I have an application in which I have to design a current sense circuit in order to measures the resistance of a load resistor that can have values between 200kohms and 60ohms. The input voltage of the resistor would be a single 200mV pulse (5us width, 50ns each rise/fall time) with which I have to measure the current (and hence determine the resistance) of the load. The current converted voltage pulse would then be put through a peak detector (which can accept inputs peak pulses between 1mV-3.8V, so ADC can only receive values in b/w this range) which stores the peak voltage for some time which is then sampled by an ADC(18-bit, 0-5V input, LSB:19uV).

Given 200mV, the current would vary between 1uA to 3.3mA. I would prefer at least a resolution of 1uA. So below is my current implementation. I am going for a low-side current measurement approach. It is a simple voltage divider circuit with a sense resistor of 330ohms and a non-inverting amplifier with a gain of 21 which gives me acceptable results. The opamp is an ultra-low input bias current opamp LTC6268

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I am aware that the measurement resolution of resistance decreases when going from very low resistance values to very high values and the following slope of decrease is acceptable for me. Here, the resistance measurement resolution decreases from around 30mV/4ohm [a change of 4 ohms at the load gives a change of 30mV at output](from 60ohms) to around 6.92mV/100kohm (till 200kohms), and the output changes from 3.5537V (at 60ohm load) to 6.92mV (at 200kohm load).

Now before I convert this into a PCB, I have some questions:

  1. Is this an acceptable approach to the problem? Does this circuit/approach have some obvious errors? (If required) What changes do I need to do in order to optimize this circuit?
  2. Will the gain of 21 cause major issues (such as amplifying input noise and giving garbage output)? What type of considerations do I need to take when designing the PCB in order to have good input noise immunity for the above circuit?
  3. Continuation of 2., at 200kohm the voltage divider circuit attenuates the 200mV to 329.433uV (which is then amplified by 21), so is this (329.433uV) too low of a voltage that can get easily disturbed by background noise no matter how good the PCB design is? or can this voltage be measured properly using the gain amplifier?
  4. Would a Transimpedance Amplifier (with a feedback resistance of 1kohm) followed by a unity gain inverting amplifier be a better candidate when considering immunity to noise? Measurement resolution slope of the TIA decreases more drastically (compared to the above circuit, which is why I am not considering this yet but the slope is still acceptable) from around 210mV/4ohm (from 60ohms) to around 1mV/100kohm (till 200kohms) and the output changes from 3.33V (at 60ohm load) to 1mV (at 200kohm load)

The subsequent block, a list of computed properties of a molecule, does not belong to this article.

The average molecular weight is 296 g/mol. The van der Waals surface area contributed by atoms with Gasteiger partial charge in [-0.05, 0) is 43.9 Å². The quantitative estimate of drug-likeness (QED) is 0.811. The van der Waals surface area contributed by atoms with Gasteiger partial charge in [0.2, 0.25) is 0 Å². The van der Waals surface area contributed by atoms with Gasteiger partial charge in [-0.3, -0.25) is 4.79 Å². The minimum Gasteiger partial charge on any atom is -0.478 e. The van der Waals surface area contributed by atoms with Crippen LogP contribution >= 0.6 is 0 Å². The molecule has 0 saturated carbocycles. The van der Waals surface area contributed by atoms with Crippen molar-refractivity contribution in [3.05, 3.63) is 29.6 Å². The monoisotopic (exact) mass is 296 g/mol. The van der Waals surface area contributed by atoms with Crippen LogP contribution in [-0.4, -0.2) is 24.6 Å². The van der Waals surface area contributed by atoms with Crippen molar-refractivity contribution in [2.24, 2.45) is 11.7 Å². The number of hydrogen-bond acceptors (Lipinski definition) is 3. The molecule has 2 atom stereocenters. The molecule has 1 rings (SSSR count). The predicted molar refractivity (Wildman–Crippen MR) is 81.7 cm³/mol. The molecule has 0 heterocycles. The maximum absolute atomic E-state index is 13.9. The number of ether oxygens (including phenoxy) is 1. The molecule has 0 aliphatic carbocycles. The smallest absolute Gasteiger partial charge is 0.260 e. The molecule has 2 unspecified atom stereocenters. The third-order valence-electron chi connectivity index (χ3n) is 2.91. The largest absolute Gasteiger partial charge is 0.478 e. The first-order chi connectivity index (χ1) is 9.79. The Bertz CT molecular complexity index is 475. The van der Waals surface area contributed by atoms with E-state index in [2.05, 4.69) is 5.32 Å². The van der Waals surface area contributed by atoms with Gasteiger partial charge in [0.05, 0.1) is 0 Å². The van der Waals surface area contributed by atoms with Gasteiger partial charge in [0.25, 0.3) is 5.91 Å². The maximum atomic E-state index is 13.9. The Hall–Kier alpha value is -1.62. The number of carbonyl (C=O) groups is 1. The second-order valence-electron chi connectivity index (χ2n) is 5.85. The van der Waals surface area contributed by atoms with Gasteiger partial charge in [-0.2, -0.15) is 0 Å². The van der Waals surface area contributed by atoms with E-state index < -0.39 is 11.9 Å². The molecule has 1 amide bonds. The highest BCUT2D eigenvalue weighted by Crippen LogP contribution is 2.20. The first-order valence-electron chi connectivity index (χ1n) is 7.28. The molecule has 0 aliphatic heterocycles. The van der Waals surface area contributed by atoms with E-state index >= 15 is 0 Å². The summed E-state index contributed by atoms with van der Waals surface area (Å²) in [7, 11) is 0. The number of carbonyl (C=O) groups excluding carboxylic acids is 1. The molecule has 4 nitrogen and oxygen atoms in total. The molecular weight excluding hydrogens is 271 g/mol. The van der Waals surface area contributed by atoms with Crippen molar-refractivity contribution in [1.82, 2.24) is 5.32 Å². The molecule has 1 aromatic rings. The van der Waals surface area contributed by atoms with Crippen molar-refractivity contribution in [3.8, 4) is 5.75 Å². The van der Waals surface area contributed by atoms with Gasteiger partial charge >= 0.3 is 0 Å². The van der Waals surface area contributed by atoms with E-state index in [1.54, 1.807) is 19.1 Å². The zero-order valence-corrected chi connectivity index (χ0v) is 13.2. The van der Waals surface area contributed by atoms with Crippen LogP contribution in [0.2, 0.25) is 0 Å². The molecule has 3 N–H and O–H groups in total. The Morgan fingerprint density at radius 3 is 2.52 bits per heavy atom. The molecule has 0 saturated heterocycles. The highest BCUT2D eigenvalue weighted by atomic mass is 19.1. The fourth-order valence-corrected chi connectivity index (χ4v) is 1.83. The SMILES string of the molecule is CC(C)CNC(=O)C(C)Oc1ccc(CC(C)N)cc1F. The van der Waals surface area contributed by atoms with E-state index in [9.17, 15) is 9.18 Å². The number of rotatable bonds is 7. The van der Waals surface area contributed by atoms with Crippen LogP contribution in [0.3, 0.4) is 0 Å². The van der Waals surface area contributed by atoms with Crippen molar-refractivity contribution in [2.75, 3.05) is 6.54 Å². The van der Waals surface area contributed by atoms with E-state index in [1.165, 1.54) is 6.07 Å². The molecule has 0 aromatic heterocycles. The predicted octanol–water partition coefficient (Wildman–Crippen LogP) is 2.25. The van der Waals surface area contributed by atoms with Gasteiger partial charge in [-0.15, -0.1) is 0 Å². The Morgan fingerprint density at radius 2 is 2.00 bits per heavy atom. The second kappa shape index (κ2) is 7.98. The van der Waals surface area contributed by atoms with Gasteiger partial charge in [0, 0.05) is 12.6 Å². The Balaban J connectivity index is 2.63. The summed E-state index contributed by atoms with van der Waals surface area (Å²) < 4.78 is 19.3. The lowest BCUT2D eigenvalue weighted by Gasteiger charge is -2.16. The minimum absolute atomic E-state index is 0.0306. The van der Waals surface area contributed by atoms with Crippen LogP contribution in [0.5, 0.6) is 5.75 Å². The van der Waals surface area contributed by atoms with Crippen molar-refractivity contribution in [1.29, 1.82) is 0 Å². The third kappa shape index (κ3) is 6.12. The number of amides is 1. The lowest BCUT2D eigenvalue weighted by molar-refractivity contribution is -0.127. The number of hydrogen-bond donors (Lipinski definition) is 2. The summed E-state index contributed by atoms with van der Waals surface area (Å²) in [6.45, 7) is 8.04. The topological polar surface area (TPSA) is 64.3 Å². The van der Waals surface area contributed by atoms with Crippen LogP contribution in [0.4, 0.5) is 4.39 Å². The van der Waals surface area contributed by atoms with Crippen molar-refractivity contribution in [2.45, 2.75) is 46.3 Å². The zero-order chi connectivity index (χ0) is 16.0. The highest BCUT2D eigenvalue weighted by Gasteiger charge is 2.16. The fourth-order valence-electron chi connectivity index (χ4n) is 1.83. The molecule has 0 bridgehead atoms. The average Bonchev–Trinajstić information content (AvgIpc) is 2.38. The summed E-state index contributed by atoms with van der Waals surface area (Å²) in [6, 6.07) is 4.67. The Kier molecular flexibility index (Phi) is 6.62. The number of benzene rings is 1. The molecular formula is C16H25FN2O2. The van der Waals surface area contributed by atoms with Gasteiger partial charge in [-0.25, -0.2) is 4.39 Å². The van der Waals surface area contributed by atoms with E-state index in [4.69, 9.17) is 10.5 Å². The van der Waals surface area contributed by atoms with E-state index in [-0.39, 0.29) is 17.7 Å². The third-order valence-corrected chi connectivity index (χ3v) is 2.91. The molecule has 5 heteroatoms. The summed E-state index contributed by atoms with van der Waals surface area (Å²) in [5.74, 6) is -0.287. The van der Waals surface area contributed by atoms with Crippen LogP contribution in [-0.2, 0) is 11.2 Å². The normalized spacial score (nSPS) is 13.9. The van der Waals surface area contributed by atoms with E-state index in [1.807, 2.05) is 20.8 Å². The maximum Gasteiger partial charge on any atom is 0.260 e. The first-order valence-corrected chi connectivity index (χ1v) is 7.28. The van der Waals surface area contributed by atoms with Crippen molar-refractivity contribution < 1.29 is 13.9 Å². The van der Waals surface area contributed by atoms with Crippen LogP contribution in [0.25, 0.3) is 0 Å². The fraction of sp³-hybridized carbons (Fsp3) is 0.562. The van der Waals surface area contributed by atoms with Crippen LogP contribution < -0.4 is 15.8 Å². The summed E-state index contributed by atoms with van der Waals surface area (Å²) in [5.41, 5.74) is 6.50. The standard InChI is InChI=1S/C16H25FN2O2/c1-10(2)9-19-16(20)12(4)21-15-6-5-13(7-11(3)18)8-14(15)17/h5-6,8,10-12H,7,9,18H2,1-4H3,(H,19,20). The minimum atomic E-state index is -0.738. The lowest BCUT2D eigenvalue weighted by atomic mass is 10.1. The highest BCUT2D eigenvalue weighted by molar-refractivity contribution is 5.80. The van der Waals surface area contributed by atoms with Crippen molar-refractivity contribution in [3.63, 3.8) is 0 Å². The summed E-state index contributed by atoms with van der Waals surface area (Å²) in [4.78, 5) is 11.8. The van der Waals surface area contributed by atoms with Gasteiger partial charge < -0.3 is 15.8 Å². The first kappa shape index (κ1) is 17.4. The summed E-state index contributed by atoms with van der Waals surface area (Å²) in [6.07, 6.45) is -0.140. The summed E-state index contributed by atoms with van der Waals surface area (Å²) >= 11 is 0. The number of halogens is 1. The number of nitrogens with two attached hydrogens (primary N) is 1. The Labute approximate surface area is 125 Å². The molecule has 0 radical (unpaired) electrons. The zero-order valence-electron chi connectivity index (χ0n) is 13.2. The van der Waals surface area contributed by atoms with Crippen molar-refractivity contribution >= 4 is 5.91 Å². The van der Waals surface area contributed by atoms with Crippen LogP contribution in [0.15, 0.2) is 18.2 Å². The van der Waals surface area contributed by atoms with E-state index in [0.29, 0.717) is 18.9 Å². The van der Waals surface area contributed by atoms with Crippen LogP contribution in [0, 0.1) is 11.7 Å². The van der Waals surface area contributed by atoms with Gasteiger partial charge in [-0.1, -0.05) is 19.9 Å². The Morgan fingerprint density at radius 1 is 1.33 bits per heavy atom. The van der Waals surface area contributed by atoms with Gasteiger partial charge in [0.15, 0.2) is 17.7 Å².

5. Excluding the given circuits, is there a better way to achieve my goal?

Edit: For now, I am fine with the resolution reduction at high resistance values (in the worst case I would go with multi-shunt) but I am more worried about the noise that can cause problems with the attenuated signal(as mentioned in questions 2 and 3).


1 Answer 1


The 60 ohm load to 200K ohm load range is on the order of four to five decades of change. As you seem to suspect from comments in your question this is just not a practical thing to handle in the manner that you suggested.

A much better way to deal with this in a more practical way is to divide up the range so that you would could deal with each decade of load resistance value with different values of current sense resistor for each. This is evident in lower cost digital meters that have range selection switches or the higher end ones that have auto-ranging. The idea would be to use high performance analogue switch components to switch in various sense resistors. If you put this under microprocessor control you can have the MCU change the analogue switch till you find the selection that offers the highest voltage output from the amplifier circuitry. Once the range is found you can make your A/D reading.

It may be possible that all you need is the analogue switches and the various sense resistors. On the other hand you may find it desirable to have each range have it's own gain stage with each stage feeding into the input channel selection multiplexer in front of the A/D converter.


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